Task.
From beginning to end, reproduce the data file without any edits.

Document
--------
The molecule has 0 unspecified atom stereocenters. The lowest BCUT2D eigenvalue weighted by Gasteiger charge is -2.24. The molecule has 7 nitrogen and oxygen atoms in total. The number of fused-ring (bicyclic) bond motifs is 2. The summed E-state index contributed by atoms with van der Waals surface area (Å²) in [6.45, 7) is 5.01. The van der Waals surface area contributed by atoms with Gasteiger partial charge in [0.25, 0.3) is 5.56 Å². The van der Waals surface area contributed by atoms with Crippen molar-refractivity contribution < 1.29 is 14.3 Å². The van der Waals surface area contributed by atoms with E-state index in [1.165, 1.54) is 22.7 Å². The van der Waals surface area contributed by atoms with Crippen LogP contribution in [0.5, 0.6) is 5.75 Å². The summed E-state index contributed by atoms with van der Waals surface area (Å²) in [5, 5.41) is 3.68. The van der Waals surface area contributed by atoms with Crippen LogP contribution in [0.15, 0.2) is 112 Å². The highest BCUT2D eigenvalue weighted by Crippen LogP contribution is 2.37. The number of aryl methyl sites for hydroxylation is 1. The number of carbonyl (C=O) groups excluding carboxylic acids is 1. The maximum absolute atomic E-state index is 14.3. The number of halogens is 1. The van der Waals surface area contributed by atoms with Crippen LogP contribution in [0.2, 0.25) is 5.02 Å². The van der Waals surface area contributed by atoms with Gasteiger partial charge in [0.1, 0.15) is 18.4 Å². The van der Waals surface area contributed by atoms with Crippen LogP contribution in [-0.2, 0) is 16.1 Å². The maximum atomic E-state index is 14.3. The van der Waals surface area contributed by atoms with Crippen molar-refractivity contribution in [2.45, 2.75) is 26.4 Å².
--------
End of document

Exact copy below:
The molecule has 0 unspecified atom stereocenters. The lowest BCUT2D eigenvalue weighted by Gasteiger charge is -2.24. The molecule has 7 nitrogen and oxygen atoms in total. The number of fused-ring (bicyclic) bond motifs is 2. The summed E-state index contributed by atoms with van der Waals surface area (Å²) in [6.45, 7) is 5.01. The van der Waals surface area contributed by atoms with Gasteiger partial charge in [0.25, 0.3) is 5.56 Å². The van der Waals surface area contributed by atoms with Crippen molar-refractivity contribution < 1.29 is 14.3 Å². The van der Waals surface area contributed by atoms with E-state index in [1.165, 1.54) is 22.7 Å². The van der Waals surface area contributed by atoms with Crippen LogP contribution in [0.5, 0.6) is 5.75 Å². The summed E-state index contributed by atoms with van der Waals surface area (Å²) in [5, 5.41) is 3.68. The van der Waals surface area contributed by atoms with Crippen LogP contribution in [0.15, 0.2) is 112 Å². The highest BCUT2D eigenvalue weighted by Crippen LogP contribution is 2.37. The number of aryl methyl sites for hydroxylation is 1. The number of carbonyl (C=O) groups excluding carboxylic acids is 1. The maximum absolute atomic E-state index is 14.3. The number of halogens is 1. The van der Waals surface area contributed by atoms with Crippen LogP contribution in [0.2, 0.25) is 5.02 Å². The van der Waals surface area contributed by atoms with Gasteiger partial charge in [0.1, 0.15) is 18.4 Å². The van der Waals surface area contributed by atoms with Crippen LogP contribution in [-0.2, 0) is 16.1 Å². The maximum atomic E-state index is 14.3. The van der Waals surface area contributed by atoms with Crippen molar-refractivity contribution in [2.45, 2.75) is 26.4 Å².